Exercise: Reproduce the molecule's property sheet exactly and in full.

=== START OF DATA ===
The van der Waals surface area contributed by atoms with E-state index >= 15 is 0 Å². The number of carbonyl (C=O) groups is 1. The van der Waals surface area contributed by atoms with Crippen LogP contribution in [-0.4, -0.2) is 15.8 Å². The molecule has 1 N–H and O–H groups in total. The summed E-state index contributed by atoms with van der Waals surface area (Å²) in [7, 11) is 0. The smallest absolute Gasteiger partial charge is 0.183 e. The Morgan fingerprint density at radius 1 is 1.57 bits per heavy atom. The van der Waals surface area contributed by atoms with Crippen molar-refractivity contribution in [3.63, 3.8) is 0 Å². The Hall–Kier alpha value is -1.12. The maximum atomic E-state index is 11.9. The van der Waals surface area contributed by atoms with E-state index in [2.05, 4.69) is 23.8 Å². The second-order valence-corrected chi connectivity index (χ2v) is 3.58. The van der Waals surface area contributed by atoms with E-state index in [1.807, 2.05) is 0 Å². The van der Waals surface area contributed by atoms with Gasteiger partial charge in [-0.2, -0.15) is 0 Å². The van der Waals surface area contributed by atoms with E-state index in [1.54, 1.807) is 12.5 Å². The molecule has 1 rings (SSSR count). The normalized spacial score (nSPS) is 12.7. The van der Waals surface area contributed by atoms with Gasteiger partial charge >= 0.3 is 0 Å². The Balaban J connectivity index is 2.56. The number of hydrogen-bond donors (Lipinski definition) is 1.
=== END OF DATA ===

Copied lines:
The van der Waals surface area contributed by atoms with E-state index >= 15 is 0 Å². The number of carbonyl (C=O) groups is 1. The van der Waals surface area contributed by atoms with Crippen LogP contribution in [-0.4, -0.2) is 15.8 Å². The molecule has 1 N–H and O–H groups in total. The summed E-state index contributed by atoms with van der Waals surface area (Å²) in [7, 11) is 0. The smallest absolute Gasteiger partial charge is 0.183 e. The Morgan fingerprint density at radius 1 is 1.57 bits per heavy atom. The van der Waals surface area contributed by atoms with Crippen molar-refractivity contribution in [3.63, 3.8) is 0 Å². The Hall–Kier alpha value is -1.12. The maximum atomic E-state index is 11.9. The van der Waals surface area contributed by atoms with E-state index in [2.05, 4.69) is 23.8 Å². The second-order valence-corrected chi connectivity index (χ2v) is 3.58. The van der Waals surface area contributed by atoms with E-state index in [1.807, 2.05) is 0 Å². The van der Waals surface area contributed by atoms with Gasteiger partial charge in [-0.2, -0.15) is 0 Å². The van der Waals surface area contributed by atoms with E-state index in [1.54, 1.807) is 12.5 Å². The molecule has 1 rings (SSSR count). The normalized spacial score (nSPS) is 12.7. The van der Waals surface area contributed by atoms with Gasteiger partial charge >= 0.3 is 0 Å². The Balaban J connectivity index is 2.56. The number of hydrogen-bond donors (Lipinski definition) is 1.